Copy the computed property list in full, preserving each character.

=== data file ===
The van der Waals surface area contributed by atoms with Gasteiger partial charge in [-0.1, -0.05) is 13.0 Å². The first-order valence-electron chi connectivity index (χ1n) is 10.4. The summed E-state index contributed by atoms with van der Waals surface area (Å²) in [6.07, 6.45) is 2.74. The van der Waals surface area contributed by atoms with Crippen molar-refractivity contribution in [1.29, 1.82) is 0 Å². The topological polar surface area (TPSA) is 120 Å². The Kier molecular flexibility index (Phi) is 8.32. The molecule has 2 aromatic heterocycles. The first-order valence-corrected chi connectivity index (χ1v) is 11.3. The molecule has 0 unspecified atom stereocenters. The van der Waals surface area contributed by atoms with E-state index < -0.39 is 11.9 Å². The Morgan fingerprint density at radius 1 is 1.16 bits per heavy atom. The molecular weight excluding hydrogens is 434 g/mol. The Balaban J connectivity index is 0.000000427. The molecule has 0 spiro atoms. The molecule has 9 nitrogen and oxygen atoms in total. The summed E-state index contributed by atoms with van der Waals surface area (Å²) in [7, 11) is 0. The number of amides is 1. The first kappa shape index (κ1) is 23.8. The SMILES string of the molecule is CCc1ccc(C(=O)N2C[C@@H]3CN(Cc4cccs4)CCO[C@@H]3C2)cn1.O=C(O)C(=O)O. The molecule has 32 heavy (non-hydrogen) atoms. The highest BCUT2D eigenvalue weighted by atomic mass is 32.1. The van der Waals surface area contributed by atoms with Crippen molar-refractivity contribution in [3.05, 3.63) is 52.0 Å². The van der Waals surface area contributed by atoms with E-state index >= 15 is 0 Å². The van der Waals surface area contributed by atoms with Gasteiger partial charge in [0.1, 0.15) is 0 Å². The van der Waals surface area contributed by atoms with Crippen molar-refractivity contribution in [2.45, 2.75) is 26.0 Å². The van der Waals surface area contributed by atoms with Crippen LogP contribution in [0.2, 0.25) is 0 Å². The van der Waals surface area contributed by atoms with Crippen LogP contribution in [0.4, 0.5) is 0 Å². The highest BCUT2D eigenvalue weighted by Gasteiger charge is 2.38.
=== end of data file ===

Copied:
The van der Waals surface area contributed by atoms with Gasteiger partial charge in [-0.1, -0.05) is 13.0 Å². The first-order valence-electron chi connectivity index (χ1n) is 10.4. The summed E-state index contributed by atoms with van der Waals surface area (Å²) in [6.07, 6.45) is 2.74. The van der Waals surface area contributed by atoms with Crippen molar-refractivity contribution in [1.29, 1.82) is 0 Å². The topological polar surface area (TPSA) is 120 Å². The Kier molecular flexibility index (Phi) is 8.32. The molecule has 2 aromatic heterocycles. The first-order valence-corrected chi connectivity index (χ1v) is 11.3. The molecule has 0 unspecified atom stereocenters. The van der Waals surface area contributed by atoms with E-state index < -0.39 is 11.9 Å². The Morgan fingerprint density at radius 1 is 1.16 bits per heavy atom. The molecular weight excluding hydrogens is 434 g/mol. The Balaban J connectivity index is 0.000000427. The molecule has 0 spiro atoms. The molecule has 9 nitrogen and oxygen atoms in total. The summed E-state index contributed by atoms with van der Waals surface area (Å²) in [7, 11) is 0. The number of amides is 1. The first kappa shape index (κ1) is 23.8. The SMILES string of the molecule is CCc1ccc(C(=O)N2C[C@@H]3CN(Cc4cccs4)CCO[C@@H]3C2)cn1.O=C(O)C(=O)O. The molecule has 32 heavy (non-hydrogen) atoms. The highest BCUT2D eigenvalue weighted by atomic mass is 32.1. The van der Waals surface area contributed by atoms with Crippen molar-refractivity contribution in [3.05, 3.63) is 52.0 Å². The van der Waals surface area contributed by atoms with E-state index >= 15 is 0 Å². The van der Waals surface area contributed by atoms with Gasteiger partial charge in [0.1, 0.15) is 0 Å². The van der Waals surface area contributed by atoms with Crippen molar-refractivity contribution in [2.45, 2.75) is 26.0 Å². The van der Waals surface area contributed by atoms with Crippen LogP contribution in [0.2, 0.25) is 0 Å². The van der Waals surface area contributed by atoms with Crippen LogP contribution in [0.4, 0.5) is 0 Å². The highest BCUT2D eigenvalue weighted by Gasteiger charge is 2.38.